submit news    HOME | FEEDBACK  


« NAVIGATION »
NEWS

- Bio/Medicine

- Chemicals

- Defense

- Drug Delivery

- Education

- Electronics

- Energy

- Events

- Grants

- Industry

- Investment

- Litigation

- Materials

- MEMS

- Nanofabrication

- Nanoparticles

- Nanotubes

- Optics

- Partnership

- Patent

- Products

- Quantum dots

- Research

- Smart Dust

- Software
COMPANIES
EVENTS

- Browse by Month

- Current Shows

- Previous Shows

- Submit Events
FEEDBACK
ADVERTISE
LINK TO US

« PARTNERS »
Become A Nanotechwire Partner

FEI Company

Veeco Instruments

Nano Science and Technology Institute

National Nanotechnology Initiative

Nanotechnology at Zyvex

Want to see your Company or Organization listed above? Become A Nanotechwire Partner Today - click here
« NEWSLETTER »



« SEARCH »







1/15/2007 9:34:28 AM
Detecting Cell Death with Quantum Dots

By combining a quantum dot with a novel carrier of the magnetic resonance imaging (MRI) agent gadolinium, a team of investigators at the University of Maastricht, in The Netherlands, has developed a nanoparticle that can spot apoptosis, or programmed cell death, using both MRI and fluorescence imaging. Tests in animals showed that this nanoparticle can provide anatomical information using MRI and cellular level information using fluorescence imaging. Imaging programmed cell death in the body could provide an early indication that an antitumor therapy is indeed killing cancer cells.

Reporting its work in the journal Nano Letters, a research team headed by Dick Slaaf, Ph.D., Marc van Zandvoort, Ph.D., and Chris Reutelingsperger, Ph.D., first developed a biocompatible molecular structure capable of binding strongly to eight gadolinium atoms, and then linked multiple carriers to each fluorescent quantum dot. The investigators also attached one molecule of annexin A5, a molecule that binds to the surface of cells undergoing apoptosis. The resulting nanoparticle contained enough gadolinium atoms to produce a strong MRI signal that would be detectable even if only a few of the nanoparticles were able to bind to an apoptotic cell.

To test the imaging ability of this nanoparticle, the investigators added it to cells triggered to start apoptosis. During the initial stages of apoptosis, the researchers were able to detect small patches of green fluorescence on the cell membrane. As apoptosis continued, these green patches spread across the entire cell membrane.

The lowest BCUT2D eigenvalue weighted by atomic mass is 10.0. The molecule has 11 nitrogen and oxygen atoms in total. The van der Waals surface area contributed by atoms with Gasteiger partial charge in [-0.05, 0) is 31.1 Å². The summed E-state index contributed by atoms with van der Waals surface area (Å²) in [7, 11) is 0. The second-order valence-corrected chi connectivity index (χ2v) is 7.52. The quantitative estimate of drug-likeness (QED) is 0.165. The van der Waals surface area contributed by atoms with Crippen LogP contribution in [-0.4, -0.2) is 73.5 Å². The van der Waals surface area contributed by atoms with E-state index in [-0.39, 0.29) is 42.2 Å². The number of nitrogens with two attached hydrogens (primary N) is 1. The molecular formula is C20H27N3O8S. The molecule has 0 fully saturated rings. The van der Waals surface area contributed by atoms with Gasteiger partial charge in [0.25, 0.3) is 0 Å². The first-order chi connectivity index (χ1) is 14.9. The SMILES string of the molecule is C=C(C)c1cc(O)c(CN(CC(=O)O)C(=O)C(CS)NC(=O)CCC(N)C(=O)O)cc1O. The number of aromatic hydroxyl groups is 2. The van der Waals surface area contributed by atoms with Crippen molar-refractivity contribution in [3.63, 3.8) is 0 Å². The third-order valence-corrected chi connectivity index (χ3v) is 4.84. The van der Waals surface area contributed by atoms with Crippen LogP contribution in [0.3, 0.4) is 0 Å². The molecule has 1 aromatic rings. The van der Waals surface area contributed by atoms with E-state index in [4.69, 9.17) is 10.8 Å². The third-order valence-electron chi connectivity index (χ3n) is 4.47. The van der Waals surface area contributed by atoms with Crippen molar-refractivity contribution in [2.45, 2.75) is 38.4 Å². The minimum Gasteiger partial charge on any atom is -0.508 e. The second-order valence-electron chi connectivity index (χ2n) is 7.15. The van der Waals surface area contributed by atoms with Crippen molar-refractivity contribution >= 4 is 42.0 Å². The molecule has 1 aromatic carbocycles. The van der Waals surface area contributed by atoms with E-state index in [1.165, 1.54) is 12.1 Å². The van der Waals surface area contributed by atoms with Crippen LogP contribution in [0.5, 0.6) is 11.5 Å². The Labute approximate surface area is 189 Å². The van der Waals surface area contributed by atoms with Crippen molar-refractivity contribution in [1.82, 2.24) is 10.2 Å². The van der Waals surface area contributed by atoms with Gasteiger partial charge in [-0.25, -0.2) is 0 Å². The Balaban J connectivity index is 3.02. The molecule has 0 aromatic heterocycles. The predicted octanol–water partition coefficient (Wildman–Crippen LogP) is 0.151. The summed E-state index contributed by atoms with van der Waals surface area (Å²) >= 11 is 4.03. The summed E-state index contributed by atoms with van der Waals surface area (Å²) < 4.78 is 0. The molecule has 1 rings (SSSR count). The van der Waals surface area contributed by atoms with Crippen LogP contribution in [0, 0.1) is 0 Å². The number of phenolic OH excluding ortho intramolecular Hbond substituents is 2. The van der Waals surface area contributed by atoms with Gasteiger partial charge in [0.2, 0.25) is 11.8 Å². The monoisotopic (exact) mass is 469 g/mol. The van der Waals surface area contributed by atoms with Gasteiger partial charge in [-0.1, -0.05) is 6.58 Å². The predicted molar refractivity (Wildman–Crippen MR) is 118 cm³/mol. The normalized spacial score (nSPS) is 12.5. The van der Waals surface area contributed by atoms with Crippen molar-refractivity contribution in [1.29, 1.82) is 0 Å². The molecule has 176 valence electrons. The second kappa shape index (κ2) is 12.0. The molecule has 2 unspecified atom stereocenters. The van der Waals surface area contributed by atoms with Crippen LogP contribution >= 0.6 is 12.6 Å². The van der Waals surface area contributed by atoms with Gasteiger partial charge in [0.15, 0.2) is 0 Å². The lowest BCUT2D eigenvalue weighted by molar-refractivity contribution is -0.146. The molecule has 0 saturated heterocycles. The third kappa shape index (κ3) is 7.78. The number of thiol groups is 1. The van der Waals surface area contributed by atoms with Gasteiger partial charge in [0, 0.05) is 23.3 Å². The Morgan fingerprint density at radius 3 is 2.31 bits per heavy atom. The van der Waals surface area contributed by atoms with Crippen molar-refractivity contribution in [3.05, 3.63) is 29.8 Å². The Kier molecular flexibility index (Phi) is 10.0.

MRI experiments showed that the nanoparticle produced an imaging signal that was approximately 40 times stronger than that produced by the gadolinium carrier alone. Subsequent imaging experiments were able to detect injury-induced apoptosis in mice.

This work is detailed in a paper titled, “Optical and magnetic resonance imaging of cell death and platelet activation using annexin A5-functionalized quantum dots.” An investigator from the Technische Universiteit Endhoven, in The Netherlands, also participated in this study. This paper was published online in advance of print publication. An abstract is available at the journal’s website.

View abstract.

Other Headlines from NCI Alliance for Nanotechnology in Cancer ...
 - Tekmira and the National Cancer Institute Publish Promising Data Demonstrating the Anti-Tumor Activity of a Novel Cancer Target
 - NCI Awards $1.7 Million to Cancer Specialist at Children’s Hospital Los Angeles
 - Nanoparticles Enhance Detection of Circulating Tumor Cells
 - Hand-held NMR Instrument Yields Rapid Analysis of Human Tumors
 - Biodegradable Biopolymer Nanoparticles Hold Promise for Twin Attack on Breast Cancer

More Quantum dots Headlines ...
 - Nanostart-holding Nanosys Unlocks Full Colour LCD Viewing Experience with Nanotechnology
 - Pairing Quantum Dots with Fullerenes for Nanoscale Photovoltaics
 - New Kid on the Plasmonic Block: Berkeley Lab Researchers Find Plasmonic Resonances in Semiconductor Nanocrystals
 - Size Matters: Smaller Particles Could Make Solar Panels More Efficient
 - $2 million in Stimulus Funding Supports Purchase of Two Mass Spectrometers for Health and Environmental Research


« Back To List »

« GET LISTED »
- submit company
- submit news
- submit events
- advertise here

« EVENTS »
- More Events


Copyright © 2014 Nanotechwire.com | Privacy Policy |